Taylorsville » The $3.9 billion in road projects that Utah shelved for lack of funds last month are potholes compared with what the state could pave with an envisioned federal economic-stimulus package.
Try $11 billion -- or nearly double what any other state has said it's ready to start within the three-month window when Congress hopes to create jobs with the spending push.
The Beehive State has that much work -- including a potential doubling of the stalled Interstate 15 project in Utah County to stretch 40 miles -- ready to go if President-elect Barack Obama's stimulus plan passes this winter, Utah Department of Transportation Executive Director John Njord told the Utah Transportation Commission on Wednesday.
"We are uniquely prepared in our state to move forward with projects," Njord said.
Next in line is Texas, with about $6 billion in requests that could immediately create jobs with federal money.
The list Utah will submit for funding stretches statewide -- from a bypass in Logan to a parkway in St. George. Commissioner Kent Millington said Utah's ready-to-build projects should help secure the state's funding slot because federal officials want immediate results.
Utah is in its enviable position because its roads program was moving at top speed with state funding until it skidded to a halt last month with the souring economy. Environmental planning was complete and permits were in hand -- prerequisites that could take other states months longer to complete.
UDOT delayed all projects not yet under contract because sales taxes nose-dived and might not cover the bonds needed to build the roads. Among the casualties were 20 miles of I-15 widening at a cost of $2.6 billion and initial work on the Mountain View freeway through the western Salt Lake Valley. Another $2 billion in work -- including Interstate 80 -- is under contract and continuing.
The I-15 project's first phase was to span only from American Fork to Highway 6 at Spanish Fork, although environmental permitting is complete to push the project all the way north to Sandy and south to Santaquin. With federal stimulus cash, UDOT could build the entire project at a cost of $5 billion.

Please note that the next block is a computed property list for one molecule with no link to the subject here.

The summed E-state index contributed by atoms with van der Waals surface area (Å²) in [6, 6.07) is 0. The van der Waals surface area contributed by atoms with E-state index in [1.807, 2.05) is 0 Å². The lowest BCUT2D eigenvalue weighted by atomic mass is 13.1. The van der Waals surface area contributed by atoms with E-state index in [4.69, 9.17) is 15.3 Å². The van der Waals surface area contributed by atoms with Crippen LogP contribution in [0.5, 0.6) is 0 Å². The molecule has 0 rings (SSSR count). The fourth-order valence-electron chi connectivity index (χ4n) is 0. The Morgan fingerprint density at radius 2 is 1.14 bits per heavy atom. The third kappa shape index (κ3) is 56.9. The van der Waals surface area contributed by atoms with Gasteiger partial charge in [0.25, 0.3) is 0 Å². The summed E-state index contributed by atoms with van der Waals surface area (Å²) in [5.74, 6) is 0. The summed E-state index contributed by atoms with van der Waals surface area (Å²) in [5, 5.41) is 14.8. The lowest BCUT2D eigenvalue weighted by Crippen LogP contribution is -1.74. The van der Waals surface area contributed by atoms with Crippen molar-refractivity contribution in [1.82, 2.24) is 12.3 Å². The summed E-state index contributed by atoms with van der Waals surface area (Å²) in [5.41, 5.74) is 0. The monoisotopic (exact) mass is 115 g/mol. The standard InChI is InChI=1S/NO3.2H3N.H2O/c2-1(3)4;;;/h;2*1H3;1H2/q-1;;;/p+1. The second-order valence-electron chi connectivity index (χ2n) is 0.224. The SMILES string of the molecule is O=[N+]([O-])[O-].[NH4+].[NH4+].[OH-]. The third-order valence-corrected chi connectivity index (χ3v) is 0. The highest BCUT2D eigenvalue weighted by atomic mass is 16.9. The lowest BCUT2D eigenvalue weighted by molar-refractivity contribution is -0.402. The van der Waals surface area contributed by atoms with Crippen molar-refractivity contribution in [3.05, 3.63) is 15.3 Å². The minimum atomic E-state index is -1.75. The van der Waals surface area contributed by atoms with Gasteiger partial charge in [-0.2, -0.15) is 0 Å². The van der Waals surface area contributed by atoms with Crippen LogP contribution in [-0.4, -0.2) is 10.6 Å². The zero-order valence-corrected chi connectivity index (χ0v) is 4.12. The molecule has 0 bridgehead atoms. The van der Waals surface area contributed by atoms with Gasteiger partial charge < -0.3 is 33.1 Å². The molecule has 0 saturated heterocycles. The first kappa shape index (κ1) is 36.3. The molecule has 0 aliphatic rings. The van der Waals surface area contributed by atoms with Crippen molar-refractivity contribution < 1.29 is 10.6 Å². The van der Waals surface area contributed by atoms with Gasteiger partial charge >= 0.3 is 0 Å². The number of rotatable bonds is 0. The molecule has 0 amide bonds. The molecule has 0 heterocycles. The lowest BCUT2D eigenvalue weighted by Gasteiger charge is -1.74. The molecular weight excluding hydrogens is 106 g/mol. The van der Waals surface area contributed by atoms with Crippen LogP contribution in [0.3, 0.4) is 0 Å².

Wednesday's commission meeting was a stark juxtaposition of economic crisis and potential cash windfall. Construction and engineering companies filled the chamber with dozens of employees worried about job losses while commissioners alternated discussing the dire local funding outlook and the bright prospects in Washington.
If Congress rejects a stimulus package or does not steer it to Utah, the state Legislature would have to decide what to do with I-15 and the rest of the $3.9 billion in stalled projects. Al Schellenberg of the Associated General Contractors of Utah said member companies would back a 10-cent hike to the state's 24.5 cent-per-gallon gasoline tax when the session starts next month.
The announced construction delays could have severe job effects without either federal replacement funds or new state revenues, Schellenberg warned. "It's created some panic in our industry."
Commissioners asked Njord whether a gas-tax increase seemed politically feasible. It could be tough, he answered, though there is discussion of making the tax a percentage of the price instead of a hard number per gallon. That would allow the state to rake in more as the price rises, although Njord said there would have to be a cap so that the state doesn't scoop up a windfall when prices surge.
Some of the commissioners chided UDOT for announcing the construction stoppage without consulting them. The public may believe the commission prioritized projects and killed big ones such as I-15, when it did not, Commissioner Stephen Bodily said.
Department officials said they needed to act quickly to keep from racking up hundreds of millions of dollars in unfunded work and assured commissioners they would be the ones to prioritize projects for restarting if either federal or state money arrives.